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Joseph Fuimo v. Michael Astrue

December 19, 2012

JOSEPH FUIMO, PLAINTIFF,
v.
MICHAEL ASTRUE, COMM'R OF SOC. SEC., DEFENDANT.



The opinion of the court was delivered by: Glenn T. Suddaby, United States District Judge

MEMORANDUM-DECISION and ORDER

Currently before the Court, in this Social Security action filed by Joseph Fuimo ("Plaintiff") against the Commissioner of Social Security ("Defendant" or "the Commissioner") pursuant to 42 U.S.C. §§ 405(g) and 1383(c)(3), are the parties' cross-motions for judgment on the pleadings. (Dkt. Nos. 14, 18.) For the reasons set forth below, Defendant's motion is granted in part and denied in part, and Plaintiff's motion is granted in part and denied in part.

I. RELEVANT BACKGROUND

A. Factual Background

Plaintiff was born on February 12, 1979. He completed the seventh grade in special education. Most recently, Plaintiff worked at a truck stop as a porter and a janitor. Generally, Plaintiff's alleged disability consists of anger issues, anxiety, arthritis, bipolar disorder, carpal tunnel syndrome, depression, low intelligence, paranoia, and social phobia. His alleged disability onset date is January 1, 2000.

B. Procedural History

On July 31, 2009 Plaintiff applied for Supplemental Security Income. Plaintiff's application was initially denied, after which he timely requested a hearing before an Administrative Law Judge ("the ALJ"). On November 24, 2010, Plaintiff first appeared before the ALJ, Barry E. Ryan. At that time, the ALJ heard some testimony from Plaintiff and entered a continuance so that Plaintiff could obtain additional records related to his ongoing treatment. (T. 23-31.) Plaintiff appeared before the ALJ a second time, but the hearing was rescheduled due to Plaintiff's counsel's illness. (T. 32-35.) Plaintiff appeared before the ALJ a third and final time, and a hearing was held during which the remainder of Plaintiff's testimony was heard. (T. 36-56.) The ALJ issued a written decision finding Plaintiff not disabled under the Social Security Act on June 21, 2011. (T. 6-22.) On November 2, 2011, the Appeals Council denied Plaintiff's request for review, rendering the ALJ's decision the final decision of the Commissioner. (T. 1-4.) Thereafter, Plaintiff timely sought judicial review in this Court.

C. The ALJ's Decision

Generally, in his decision, the ALJ made the following five findings of fact and conclusions of law. (T. 11-17.) First, the ALJ found that Plaintiff had not engaged in substantial gainful activity since his application date. (T. 11.) Second, the ALJ found that Plaintiff's depression and reading disorder are severe impairments. (T. 11-12.) Third, the ALJ found that Plaintiff's impairments did not meet or medically equal one of the listed impairments located in 20 C.F.R. Part 404, Subpart P, Appendix. 1. (T. 12-13.) The ALJ considered listings 12.04 and 12.05. (Id.) Fourth, the ALJ found that Plaintiff has the residual functional capacity ("RFC") to perform the full range of work at all exertional levels as well as understand, carry out, and remember simple instructions, respond appropriately to supervision, co-workers, and usual work situations, and deal with changes in a routine work setting. (T. 14-16.) Fifth, and finally, the ALJ determined that there are jobs that exist in the national economy that Plaintiff can perform.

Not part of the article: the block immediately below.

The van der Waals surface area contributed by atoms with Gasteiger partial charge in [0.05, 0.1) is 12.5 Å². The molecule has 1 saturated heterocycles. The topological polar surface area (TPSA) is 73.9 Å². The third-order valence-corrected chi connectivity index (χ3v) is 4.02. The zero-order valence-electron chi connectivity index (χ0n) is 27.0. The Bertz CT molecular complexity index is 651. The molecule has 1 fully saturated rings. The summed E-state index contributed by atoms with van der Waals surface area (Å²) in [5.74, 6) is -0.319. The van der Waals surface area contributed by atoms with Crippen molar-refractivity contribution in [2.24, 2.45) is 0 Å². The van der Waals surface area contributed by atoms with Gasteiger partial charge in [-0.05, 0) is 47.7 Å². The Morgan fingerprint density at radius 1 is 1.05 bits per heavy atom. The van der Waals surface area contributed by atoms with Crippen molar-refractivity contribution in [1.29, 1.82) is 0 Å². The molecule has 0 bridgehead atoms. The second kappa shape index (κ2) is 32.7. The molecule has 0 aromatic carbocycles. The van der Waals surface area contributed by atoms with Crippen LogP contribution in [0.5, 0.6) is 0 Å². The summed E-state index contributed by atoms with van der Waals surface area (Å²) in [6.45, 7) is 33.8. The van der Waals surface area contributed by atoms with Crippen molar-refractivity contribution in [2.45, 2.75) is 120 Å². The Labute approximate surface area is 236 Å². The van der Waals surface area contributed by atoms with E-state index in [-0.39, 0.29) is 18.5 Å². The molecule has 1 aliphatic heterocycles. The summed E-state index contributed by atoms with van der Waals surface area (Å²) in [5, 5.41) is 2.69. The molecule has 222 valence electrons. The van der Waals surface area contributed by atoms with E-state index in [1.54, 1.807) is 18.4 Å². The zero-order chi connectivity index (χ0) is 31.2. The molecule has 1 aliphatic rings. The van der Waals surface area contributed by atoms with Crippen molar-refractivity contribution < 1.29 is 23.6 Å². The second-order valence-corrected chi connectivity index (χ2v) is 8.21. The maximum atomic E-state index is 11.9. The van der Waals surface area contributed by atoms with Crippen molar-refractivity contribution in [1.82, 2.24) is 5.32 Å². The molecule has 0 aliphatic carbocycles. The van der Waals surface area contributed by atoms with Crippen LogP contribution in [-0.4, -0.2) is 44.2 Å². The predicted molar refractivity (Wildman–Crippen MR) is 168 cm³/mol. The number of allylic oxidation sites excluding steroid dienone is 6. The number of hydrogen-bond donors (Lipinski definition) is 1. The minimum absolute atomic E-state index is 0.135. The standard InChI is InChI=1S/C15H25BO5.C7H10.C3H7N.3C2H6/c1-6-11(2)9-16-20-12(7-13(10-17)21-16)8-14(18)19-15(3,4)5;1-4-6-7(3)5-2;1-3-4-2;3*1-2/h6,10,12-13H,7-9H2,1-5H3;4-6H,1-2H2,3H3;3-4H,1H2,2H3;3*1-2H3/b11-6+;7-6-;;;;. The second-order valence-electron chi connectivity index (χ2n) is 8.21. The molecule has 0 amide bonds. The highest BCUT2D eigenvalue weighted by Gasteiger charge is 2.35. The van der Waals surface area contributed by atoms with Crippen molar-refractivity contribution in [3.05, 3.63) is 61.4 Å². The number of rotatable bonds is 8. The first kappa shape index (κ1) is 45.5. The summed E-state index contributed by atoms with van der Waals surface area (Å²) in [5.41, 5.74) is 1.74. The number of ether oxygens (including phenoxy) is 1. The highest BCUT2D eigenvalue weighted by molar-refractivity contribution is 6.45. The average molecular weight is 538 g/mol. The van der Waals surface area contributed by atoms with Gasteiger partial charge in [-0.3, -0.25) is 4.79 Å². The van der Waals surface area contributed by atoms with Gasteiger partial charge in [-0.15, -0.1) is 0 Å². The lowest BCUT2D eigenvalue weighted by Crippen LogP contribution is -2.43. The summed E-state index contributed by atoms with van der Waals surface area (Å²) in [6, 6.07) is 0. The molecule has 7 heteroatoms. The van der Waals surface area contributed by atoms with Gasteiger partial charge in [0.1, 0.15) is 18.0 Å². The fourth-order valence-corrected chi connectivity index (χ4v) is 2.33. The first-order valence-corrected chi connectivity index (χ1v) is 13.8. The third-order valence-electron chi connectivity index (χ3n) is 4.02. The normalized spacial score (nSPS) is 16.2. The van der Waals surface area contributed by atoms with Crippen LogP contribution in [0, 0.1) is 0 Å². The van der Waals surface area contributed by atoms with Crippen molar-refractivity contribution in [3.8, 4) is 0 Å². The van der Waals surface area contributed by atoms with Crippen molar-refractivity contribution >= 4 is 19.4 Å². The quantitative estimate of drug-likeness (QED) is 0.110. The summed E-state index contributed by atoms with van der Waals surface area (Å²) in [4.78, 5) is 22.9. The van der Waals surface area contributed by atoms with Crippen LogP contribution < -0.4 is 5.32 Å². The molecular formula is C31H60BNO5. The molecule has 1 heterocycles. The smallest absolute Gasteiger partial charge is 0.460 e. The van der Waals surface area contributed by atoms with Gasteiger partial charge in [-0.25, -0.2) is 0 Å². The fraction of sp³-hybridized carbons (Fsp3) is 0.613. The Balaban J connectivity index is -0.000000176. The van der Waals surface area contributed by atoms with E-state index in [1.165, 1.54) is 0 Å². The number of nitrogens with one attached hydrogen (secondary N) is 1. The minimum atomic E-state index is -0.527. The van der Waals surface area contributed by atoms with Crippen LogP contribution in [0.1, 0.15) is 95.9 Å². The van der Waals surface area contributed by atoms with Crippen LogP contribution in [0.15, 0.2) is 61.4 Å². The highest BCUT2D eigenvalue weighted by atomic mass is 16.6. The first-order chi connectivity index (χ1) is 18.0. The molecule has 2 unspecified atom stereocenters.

(T. 17.)

II. THE PARTIES' BRIEFINGS ON PLAINTIFF'S MOTION

A. Plaintiff's Arguments

Plaintiff makes three separate arguments in support of his motion for judgment on the pleadings. First, Plaintiff argues that the ALJ erred in failing to properly assess the medical opinions of Drs. Robert Russell, Ed.D., Dennis M. Noia, Ph.D., and R. Altmansberger, M.D. (Dkt. No. 14 at 10-15 [Pl.'s Mem. of Law].) Second, Plaintiff argues that the ALJ erred in failing to find that Plaintiff's anxiety disorder and/or borderline intellectual functioning are severe impairments. (Id. at 15-16.) Third, and finally, Plaintiff argues that the ALJ erred when he failed to properly assess Plaintiff's credibility. (Id. at 16-22.)

B. Defendant's Arguments

In response, Defendant makes three arguments. First, Defendant argues that the ALJ properly assessed the severity of Plaintiff's impairments. (Dkt. No. 18 at 3-8 [Def.'s Mem. of Law].) Second, Defendant argues that the ALJ properly evaluated the medical evidence in determining Plaintiff's RFC. (Id. at 9-18.) Third, and finally, Defendant argues that the ALJ properly assessed Plaintiff's credibility. (Id. at 18-22.)

III. RELEVANT LEGAL ...


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